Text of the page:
On Thursday 18 March The Earl and Countess of Wessex visited Surrey’s temporary community hospital at Headley Court which was opened in June as a result of the joint partnership between the NHS and Surrey’s Local Resilience Forum (SLRF) in response to the Covid-19 pandemic.
Their Royal Highnesses were welcomed to the NHS Seacole Centre, a former military hospital, by the Chair of SLRF Steve Owen-Hughes, Director of NHS Surrey Heartlands Clinical Commissioning Group (CCG) Elaine Newton and landowner of Headley Court Tony Williamson.
They praised and thanked staff and volunteers for their hard work on the frontline during the pandemic.
Speaking following the visit, Steve Owen-Hughes said: “The Earl and Countess of Wessex have been involved throughout our journey of responding to the pandemic here in Surrey. They have undertaken a number of visits and calls, joining us and our frontline teams both in person and online for meetings to understand how we are responding and providing support. Visits like this are not only a great opportunity to update Their Royal Highnesses, but they’re also a tremendous morale boost for our teams who continue to work hard to keep people safe.
“SLRF is made up of Surrey’s emergency services and other public sector organisations, the voluntary sector and the military when required – planning and coordinating the efforts of organisations to respond whenever there is a local or national crisis.
“During the pandemic, the SLRF focused on helping our communities and businesses, whilst supporting the NHS and other organisations to deliver frontline care. In line with the government’s road map we are currently focused on the transition from response to recovery, standing down from Major Incident footing, which we have maintained since the 19th of March last year, at the appropriate time.”
Elaine Newton, Director of Planning and Emergency Preparedness at NHS Surrey Heartlands CCG said: “The temporary facility here at Headley Court is a great example of the incredible partnership working between Surrey partners over the past year in our response to the pandemic. We are really proud of the way we all came together to stand this facility up almost 12 months ago, and it feels a very fitting tribute to have been able to welcome The Earl and Countess of Wessex here today to meet and thank frontline staff from across our partnership.”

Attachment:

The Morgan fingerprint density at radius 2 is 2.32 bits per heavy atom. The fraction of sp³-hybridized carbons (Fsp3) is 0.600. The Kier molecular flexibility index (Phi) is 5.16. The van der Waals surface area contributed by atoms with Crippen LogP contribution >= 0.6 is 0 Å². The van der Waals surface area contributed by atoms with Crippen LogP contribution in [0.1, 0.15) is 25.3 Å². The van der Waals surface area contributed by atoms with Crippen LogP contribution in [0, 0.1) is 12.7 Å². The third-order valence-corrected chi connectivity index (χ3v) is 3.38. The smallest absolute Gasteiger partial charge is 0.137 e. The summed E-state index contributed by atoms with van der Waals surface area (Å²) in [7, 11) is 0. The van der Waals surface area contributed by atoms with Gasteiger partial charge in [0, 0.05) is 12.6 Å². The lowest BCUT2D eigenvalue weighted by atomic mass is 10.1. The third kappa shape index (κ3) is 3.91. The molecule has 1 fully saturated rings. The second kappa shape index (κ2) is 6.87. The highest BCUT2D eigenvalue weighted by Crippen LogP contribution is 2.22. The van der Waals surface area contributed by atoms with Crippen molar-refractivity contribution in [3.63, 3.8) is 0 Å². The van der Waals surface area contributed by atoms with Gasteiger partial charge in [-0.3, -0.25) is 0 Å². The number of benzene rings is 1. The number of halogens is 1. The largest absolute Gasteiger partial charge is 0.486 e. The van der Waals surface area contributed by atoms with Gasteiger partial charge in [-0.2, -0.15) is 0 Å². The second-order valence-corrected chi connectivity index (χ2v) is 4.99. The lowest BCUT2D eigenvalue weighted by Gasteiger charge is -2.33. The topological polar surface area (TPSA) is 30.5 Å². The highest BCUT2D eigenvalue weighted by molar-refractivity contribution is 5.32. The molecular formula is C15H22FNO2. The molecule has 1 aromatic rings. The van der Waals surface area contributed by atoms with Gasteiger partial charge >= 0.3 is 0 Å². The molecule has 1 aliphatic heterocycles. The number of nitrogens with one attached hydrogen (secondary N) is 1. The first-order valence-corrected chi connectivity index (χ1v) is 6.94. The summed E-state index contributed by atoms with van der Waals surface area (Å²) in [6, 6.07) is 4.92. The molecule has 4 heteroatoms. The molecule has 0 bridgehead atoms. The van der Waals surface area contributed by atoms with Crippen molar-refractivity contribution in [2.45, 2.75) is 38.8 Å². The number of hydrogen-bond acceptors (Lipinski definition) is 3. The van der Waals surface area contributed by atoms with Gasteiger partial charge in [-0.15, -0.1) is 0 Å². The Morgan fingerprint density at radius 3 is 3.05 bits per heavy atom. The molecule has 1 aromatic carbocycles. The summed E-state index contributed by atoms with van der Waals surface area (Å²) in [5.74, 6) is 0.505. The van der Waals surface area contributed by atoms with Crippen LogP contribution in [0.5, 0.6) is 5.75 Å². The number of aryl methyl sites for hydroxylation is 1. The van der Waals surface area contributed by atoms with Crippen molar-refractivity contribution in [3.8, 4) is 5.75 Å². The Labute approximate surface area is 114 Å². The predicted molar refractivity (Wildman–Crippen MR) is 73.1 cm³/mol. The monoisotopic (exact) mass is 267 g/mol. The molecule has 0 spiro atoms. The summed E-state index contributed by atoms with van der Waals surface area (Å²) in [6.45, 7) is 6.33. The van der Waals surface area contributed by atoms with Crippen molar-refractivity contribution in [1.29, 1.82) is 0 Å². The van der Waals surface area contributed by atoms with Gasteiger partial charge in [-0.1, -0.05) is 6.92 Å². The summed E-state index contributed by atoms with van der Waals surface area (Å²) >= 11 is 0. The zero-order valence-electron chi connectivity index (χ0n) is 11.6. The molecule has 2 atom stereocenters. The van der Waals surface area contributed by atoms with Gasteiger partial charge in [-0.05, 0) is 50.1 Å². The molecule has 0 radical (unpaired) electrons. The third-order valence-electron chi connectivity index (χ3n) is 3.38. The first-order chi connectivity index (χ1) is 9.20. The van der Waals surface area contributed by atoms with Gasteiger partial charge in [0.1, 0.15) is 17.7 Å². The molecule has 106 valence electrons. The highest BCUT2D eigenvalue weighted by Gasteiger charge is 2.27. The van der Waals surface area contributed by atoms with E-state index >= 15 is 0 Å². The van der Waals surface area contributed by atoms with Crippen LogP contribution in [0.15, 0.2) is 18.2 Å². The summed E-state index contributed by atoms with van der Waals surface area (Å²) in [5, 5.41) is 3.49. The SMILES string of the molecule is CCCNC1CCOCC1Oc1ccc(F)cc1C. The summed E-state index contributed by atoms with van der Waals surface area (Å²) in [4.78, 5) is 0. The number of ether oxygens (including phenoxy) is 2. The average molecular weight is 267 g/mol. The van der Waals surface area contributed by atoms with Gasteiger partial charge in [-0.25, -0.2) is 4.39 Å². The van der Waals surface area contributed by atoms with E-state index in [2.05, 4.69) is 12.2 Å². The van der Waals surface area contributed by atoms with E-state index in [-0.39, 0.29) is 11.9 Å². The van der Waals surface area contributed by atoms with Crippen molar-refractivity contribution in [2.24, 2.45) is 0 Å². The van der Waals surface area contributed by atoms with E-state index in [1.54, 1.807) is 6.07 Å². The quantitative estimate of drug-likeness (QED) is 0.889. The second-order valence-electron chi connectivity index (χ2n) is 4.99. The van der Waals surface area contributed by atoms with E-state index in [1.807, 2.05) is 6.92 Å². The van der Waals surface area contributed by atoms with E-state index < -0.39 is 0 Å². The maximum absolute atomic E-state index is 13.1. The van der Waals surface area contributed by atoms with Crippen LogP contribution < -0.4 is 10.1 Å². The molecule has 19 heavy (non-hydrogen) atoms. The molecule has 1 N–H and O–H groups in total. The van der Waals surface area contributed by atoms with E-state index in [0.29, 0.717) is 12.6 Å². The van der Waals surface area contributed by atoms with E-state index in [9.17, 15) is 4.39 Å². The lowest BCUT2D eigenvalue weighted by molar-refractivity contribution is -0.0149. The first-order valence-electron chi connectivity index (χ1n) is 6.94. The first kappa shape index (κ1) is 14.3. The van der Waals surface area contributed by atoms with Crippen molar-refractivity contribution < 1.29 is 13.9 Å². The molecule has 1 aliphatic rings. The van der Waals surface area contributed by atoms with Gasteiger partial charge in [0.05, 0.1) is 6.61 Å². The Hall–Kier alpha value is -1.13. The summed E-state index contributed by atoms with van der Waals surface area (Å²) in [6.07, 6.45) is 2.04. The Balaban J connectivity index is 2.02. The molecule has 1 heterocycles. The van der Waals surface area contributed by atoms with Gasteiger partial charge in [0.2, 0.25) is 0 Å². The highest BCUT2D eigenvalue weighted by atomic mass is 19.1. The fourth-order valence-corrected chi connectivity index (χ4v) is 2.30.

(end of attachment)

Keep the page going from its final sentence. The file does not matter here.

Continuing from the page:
Daniel Elkeles, Chief Executive of Epsom and St Helier University Hospitals NHS Trust, said: “We were honoured to welcome Their Royal Highnesses to the NHS Seacole Centre, where they met with NHS staff who have provided frontline care to more than 350 patients from this dedicated rehab facility.
“We would like to thank The Earl and Countess of Wessex for joining us yesterday and taking the time to speak to staff and hear the extraordinary story of NHS Seacole – from transforming an almost derelict site within just 35 days, to providing care that surrounds our patients with a dedicated team of doctors, nurses, HCAs, physios and OTs. The Seacole’s success is testament to the phenomenal hard work and staggering achievements of those staff and those in our community Covid rehabilitation services, as well as the amazing partnership with the emergency services and council colleagues who together enabled what has been a truly ground-breaking response to an unprecedented challenge.”
Their Royal Highnesses also spent time with staff from Surrey Fire and Rescue Service, Surrey Police, Surrey County Council, hospital mortuaries and the Coronial Service.
Notes to Editor
- The Surrey Local Resilience Forum: Surrey County Council is the lead agency across Surrey for this response, the LRF is a bit like a local version of COBRA, bringing all local agencies together to deal with a crisis or incident. We are working in partnership – county council, district and boroughs, police, fire as well as health colleagues, volunteers and faith community leaders – on tackling this crisis and making sure we can protect the NHS and keep our residents as safe as possible.
- Surrey Heartlands is a partnership of health and care organisations working together across most of Surrey – with staff, patients, their carer’s, families and members of the public – to transform local services and support people to live healthier lives. Together we are known as an ‘Integrated Care System’ – partnerships where health organisations, the local authorities and others take a collective responsibility for improving the health of the local population, managing resources (including money) and making sure services are high quality.